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Thursday 29 June 2017
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Animals Are Lending a Paw to Enhance Meditative Experiences

Dog and Cat above white bannerAlmost 18 million U.S. adults practice meditation, but there’s a new trend on the horizon: petitation. This movement is one where animals can lend a helping paw to their owners during exercises like meditation and yoga.

Elisabeth Paige is a research associate with the UC Davis School of Veterinary Medicine, and she recently coined and copyrighted the term “petitation.” Paige experimented with multiple treatments for her bipolar disorder before trying meditation. She explained that traditional meditation still didn’t entirely ease her feelings of anxiety.

“I tried it. I hated it. I couldn’t concentrate and be still and quiet for 10 minutes,” Paige told UC Davis News.

But when Paige attempted meditation while petting her dog, Pago, she felt calmer and eventually learned that instead of traditional meditation, she was practicing a form of mindfulness. And she knew others could benefit from her findings.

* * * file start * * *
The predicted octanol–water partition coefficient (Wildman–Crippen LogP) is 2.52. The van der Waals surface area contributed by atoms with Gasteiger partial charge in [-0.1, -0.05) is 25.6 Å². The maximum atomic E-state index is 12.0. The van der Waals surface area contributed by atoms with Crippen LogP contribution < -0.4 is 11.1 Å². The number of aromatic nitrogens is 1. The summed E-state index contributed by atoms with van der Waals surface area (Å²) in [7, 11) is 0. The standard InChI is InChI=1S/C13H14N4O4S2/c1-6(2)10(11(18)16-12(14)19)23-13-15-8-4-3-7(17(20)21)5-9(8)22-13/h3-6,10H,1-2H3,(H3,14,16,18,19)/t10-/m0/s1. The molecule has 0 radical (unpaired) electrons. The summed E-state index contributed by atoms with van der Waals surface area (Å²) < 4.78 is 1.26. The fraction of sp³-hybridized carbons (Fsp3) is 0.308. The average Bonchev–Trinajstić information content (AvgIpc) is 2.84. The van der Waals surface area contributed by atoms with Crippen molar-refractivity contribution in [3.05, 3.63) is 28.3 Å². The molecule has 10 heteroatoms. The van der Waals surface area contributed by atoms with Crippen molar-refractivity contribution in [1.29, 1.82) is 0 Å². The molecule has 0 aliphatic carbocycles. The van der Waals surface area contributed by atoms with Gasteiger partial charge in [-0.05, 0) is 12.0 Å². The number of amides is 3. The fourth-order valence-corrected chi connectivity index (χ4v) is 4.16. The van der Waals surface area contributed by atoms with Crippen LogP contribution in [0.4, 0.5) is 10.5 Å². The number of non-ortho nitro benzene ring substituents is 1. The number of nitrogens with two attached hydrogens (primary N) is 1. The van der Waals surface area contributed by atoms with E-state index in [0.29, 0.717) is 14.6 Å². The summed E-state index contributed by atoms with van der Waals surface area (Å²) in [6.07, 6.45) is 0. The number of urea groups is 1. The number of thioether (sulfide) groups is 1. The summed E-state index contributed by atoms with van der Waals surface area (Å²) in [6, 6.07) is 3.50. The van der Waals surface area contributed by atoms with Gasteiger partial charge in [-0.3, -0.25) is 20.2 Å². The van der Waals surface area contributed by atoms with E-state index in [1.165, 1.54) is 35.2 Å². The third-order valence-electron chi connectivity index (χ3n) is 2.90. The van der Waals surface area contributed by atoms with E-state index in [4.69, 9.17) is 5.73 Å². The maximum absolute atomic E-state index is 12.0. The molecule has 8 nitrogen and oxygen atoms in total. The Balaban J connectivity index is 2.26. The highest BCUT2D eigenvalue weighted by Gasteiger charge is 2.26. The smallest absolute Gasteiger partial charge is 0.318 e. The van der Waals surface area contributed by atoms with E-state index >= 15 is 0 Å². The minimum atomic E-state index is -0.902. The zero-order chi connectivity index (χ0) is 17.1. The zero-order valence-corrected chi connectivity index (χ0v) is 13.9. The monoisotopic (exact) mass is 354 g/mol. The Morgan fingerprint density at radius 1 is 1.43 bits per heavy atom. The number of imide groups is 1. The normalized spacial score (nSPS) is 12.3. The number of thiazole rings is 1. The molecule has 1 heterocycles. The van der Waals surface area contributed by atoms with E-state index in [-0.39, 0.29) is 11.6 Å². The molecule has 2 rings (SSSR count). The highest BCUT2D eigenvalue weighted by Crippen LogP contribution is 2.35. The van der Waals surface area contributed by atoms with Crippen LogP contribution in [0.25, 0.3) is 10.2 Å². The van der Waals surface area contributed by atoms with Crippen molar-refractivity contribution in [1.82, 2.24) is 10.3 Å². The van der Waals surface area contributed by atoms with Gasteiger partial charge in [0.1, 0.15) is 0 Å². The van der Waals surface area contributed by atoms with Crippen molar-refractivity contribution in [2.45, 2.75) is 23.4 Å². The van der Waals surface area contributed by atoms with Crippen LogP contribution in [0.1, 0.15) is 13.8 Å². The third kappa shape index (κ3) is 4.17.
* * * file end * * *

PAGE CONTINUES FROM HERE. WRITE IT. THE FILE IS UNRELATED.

Her book, Petitiation, takes readers through a simple, step-by-step process that helps deal with stress, frustration, gratitude, and a multitude of other emotions. Even better, the book is “narrated” by her dog, Pago.

“Most pet lovers can focus for at least a few minutes on stroking their pets. This can be how the fur feels or the rhythm of their heartbeat or breathing,” Paige explained.

And Paige’s practices have spread, although maybe not exactly in the way she intended. Now, yoga and other meditative classes are utilizing animals to help relive stress, enhance meditative experiences, and assist local animal shelters.

Tara Smith came up with her “Meowmaste: Yoga with Cats!” workshop at the Miami-Dade Animal Services Pet Adoption and Protection Center when she was tasked to create a yoga project in her community.

“I immediately thought of this shelter,” Smith told The Pueblo Chieftain. “I was a big part of building this shelter and its opening last year. I knew how beautiful it is and I wanted to bring exposure to it.”

Not only does the class allow participants to practice yoga among fluffy kittens and cats, it benefits the shelter. With some 60 million feral cats roaming the U.S. on any given day, shelters are always looking for adoption candidates. And if a yoga class can help them gain exposure, so much the better.

Practicing meditation or yoga with pets may be an act of mindfulness, but it sure is a cute one.




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